Novel discoveries offer new ways to design HIV vaccine

Thursday, September 30, 2010

LONDON - Paving a new way for designing AIDS vaccines, researchers have made novel discoveries about the immune defenses of rare HIV patients who produce antibodies that prevent infection.

Researchers at Rockefeller University and colleagues have now made two fundamental discoveries about the so-called broadly neutralizing anti-HIV antibodies, which effectively keep the virus at bay.

By detailing the molecular workings of a proven immune response, the researchers hope their work will ultimately enable them to similarly arm those who are not equipped with this exceptional immunological firepower.

“Nobody yet can make a vaccine that elicits these broadly neutralizing antibodies, but here are patients who can do it, so let’s understand how,” Nature quoted Michel C. Nussenzweig, Sherman Fairchild Professor and head of the Laboratory of Molecular Immunology, as saying.

“That’s the theme in this work. The reason the research community is not making this vaccine is not that we’re not good engineers. We are. The reason is that we don’t understand how these patients produce these antibodies, and that’s what we’re figuring out. If we know how they’re doing it, we might learn how to reproduce it,” he added.

HIV strains mutate rapidly, making them notoriously evasive targets for the immune system.

In particular, the HIV envelope spike, called gp160, is the site of a host of mutations that obstruct the few elements that all of the virus strains share.

Prior research has shown that only four super antibodies block the activity of that protein in a broad range of HIV strains, neutralizing the virus. But all attempts to coax the human body into producing those four have failed.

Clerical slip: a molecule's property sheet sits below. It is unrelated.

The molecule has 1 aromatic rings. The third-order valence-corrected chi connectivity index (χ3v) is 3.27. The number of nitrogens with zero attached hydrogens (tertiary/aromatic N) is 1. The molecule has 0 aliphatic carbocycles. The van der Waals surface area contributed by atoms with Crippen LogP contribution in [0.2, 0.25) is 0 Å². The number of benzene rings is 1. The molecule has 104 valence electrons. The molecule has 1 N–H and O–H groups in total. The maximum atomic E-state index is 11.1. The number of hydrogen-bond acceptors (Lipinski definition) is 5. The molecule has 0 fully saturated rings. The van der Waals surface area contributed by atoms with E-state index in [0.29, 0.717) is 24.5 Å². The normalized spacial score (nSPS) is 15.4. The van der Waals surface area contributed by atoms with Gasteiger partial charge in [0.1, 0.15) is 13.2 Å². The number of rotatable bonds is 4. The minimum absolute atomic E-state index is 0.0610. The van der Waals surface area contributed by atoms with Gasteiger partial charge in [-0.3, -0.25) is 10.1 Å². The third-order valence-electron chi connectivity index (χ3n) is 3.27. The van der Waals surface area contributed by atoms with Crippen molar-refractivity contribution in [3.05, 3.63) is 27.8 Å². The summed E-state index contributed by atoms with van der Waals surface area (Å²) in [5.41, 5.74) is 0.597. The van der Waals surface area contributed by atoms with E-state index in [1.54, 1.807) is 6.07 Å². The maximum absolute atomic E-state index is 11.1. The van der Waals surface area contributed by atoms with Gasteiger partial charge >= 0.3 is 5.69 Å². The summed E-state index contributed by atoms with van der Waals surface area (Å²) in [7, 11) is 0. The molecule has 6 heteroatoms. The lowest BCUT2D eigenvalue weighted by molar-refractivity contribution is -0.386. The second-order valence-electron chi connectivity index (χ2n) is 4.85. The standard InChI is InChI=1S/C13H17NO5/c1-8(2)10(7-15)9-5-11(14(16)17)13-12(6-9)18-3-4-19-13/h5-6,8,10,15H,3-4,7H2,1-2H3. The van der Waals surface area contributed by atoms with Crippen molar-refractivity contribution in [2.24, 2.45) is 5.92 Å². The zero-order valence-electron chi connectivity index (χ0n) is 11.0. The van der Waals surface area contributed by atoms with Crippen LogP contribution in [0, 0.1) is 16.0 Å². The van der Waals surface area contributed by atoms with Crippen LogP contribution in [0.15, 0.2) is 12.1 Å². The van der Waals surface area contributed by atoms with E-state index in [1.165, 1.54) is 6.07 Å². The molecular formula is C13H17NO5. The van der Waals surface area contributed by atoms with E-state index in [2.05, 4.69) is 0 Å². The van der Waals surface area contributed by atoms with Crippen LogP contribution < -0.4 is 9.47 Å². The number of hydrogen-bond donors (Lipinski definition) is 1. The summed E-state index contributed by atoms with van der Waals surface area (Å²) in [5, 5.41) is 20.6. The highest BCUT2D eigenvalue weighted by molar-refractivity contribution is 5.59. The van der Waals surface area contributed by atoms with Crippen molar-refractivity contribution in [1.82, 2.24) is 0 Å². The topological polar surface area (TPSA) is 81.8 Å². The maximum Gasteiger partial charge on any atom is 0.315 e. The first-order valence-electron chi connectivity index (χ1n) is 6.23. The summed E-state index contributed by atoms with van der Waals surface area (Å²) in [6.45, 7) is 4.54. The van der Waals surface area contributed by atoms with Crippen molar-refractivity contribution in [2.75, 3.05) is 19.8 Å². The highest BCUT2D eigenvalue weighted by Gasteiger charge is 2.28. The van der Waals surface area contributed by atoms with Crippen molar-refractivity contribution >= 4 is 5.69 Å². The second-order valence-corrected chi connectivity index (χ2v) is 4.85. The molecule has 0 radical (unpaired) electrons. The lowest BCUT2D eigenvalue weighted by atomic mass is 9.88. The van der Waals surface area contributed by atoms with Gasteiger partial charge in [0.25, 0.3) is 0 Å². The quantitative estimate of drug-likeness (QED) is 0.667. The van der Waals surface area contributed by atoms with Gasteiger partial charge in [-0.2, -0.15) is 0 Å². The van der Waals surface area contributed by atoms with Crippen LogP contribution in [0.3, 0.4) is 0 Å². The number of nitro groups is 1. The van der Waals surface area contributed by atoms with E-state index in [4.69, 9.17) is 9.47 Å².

Last year, the Nussenzweig lab showed that a diverse group of broadly neutralizing antibodies cloned from 433 B cells of six slow progressing HIV patients were as capable of knocking down a broad range of HIV strains as any one of the super antibodies.

In the new study, the researchers found that most antibodies are traditionally thought to bind to their target, or antigen, in a bivalent fashion, meaning they get a firm grip by taking hold of two specific handles.

But HIV virions do not allow for that possibility because the gp160 spikes are too far apart.

Therefore, antibodies to the virus are handicapped because they can only use one of their two high affinity arms to recognize the viral spike.

The researchers found that on average 75 percent of the anti-gp160-HIV antibodies in their large collection were selected by the immune system for polyreactivity, a property that allowed the second “free” arm of the antibody to enhance overall affinity by binding to the virion “non-specifically.”

Generally, the immune system weeds out polyreactive antibodies, even though they are naturally produced in significant quantities, because polyreactive antibodies could in theory attack the body itself.

But the experiments suggest that these “sticky” antibodies may be an opportunistic adaptation to difficult cases such as HIV, in which homotypic bivalent bonding may not be an option.

Researchers believe that vaccine designed to elicit antibodies that mimic these properties could be a promising strategy to beat the deadly virus.

The study has been published in the latest issue of the journal Nature. (ANI)

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